Reference has been made to the number of applications for naturalization that have been rejected. According to departmental figures, 8,286 applications have been rejected. Of that number, 3,947 were rejected on the ground of inadequate knowledge of English for the responsibilities and privileges of citizenship. I ask the Minister to explain these matters when he replies, so that we may understand exactly what is meant. As worded, now, the statement does not express clearly exactly what is meant. It is obvious that the Government has rejected the applications of 3,947 migrants who cannot speak English because it is anxious that we maintain a certain standard when granting citizenship rights. After all, citizenship is not a bauble; it is a most cherished possession, for by it these people are being given equal rights with those who were born here. Upon being granted naturalization, there is an obligation upon these migants to recognize and honour the responsibilities which go with Australian citizenship.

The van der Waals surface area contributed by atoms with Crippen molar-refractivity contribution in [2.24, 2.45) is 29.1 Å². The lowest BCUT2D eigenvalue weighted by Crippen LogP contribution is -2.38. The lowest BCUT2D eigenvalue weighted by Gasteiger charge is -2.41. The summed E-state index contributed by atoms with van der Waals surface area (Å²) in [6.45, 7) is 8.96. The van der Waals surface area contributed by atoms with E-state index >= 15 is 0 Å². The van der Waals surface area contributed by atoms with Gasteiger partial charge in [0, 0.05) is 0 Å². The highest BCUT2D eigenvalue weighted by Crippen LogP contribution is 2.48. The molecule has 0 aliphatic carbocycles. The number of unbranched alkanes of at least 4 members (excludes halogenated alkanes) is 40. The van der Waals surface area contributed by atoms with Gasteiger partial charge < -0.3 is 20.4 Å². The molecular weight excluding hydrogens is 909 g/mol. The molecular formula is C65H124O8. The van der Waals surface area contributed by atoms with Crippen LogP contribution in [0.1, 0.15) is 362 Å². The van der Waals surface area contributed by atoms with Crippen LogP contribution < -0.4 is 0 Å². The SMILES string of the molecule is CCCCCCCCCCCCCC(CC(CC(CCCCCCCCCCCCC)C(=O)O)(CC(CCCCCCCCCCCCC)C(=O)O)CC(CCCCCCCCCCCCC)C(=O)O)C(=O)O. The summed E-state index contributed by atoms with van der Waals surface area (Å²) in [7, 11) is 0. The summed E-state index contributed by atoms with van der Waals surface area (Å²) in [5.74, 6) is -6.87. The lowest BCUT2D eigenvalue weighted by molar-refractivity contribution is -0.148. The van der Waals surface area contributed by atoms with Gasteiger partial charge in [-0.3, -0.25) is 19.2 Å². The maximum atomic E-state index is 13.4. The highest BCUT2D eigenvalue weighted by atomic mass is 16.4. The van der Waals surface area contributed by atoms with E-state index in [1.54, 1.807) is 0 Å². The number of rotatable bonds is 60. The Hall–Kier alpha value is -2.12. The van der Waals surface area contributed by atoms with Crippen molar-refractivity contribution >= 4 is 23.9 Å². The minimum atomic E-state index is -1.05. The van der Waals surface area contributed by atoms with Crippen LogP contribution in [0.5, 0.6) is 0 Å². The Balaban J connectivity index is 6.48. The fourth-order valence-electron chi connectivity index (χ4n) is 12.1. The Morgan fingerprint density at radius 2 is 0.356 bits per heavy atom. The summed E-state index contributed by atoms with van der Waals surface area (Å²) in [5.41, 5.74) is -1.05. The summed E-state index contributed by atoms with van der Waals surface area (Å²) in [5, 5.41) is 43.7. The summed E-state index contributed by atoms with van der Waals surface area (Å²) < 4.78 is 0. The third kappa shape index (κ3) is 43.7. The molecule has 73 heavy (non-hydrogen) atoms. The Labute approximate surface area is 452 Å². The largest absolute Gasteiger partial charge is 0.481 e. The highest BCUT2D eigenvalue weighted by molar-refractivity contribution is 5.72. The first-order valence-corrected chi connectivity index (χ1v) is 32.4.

Again, 529 applicants for naturalization were rejected for failure to comply with the character requirement. I would not attempt to suggest what that expression means. Were they rejected because they had criminal records or undesirable habits? If they were, then they should be returned to the countries from which they came. If, in the opinion of the Government, they will not make desirable citizens because of their dastardly character, the Australian taxpayer should not be required to put up with them. 1 should like the Minister to explain all these terms. 1 presume that " mental incapacity " means that these people are suffering from some mental deficiency.


Mr Curtin - Those are the people who vote for the Liberals.


Mr KEARNEY - They certainly would be the type who would vote for the Liberal Party. These people who are rejected because of mental incapacity might be dangerous to have in the community. Are they the types who should be incarcerated in asylums? The Minister has not explained that.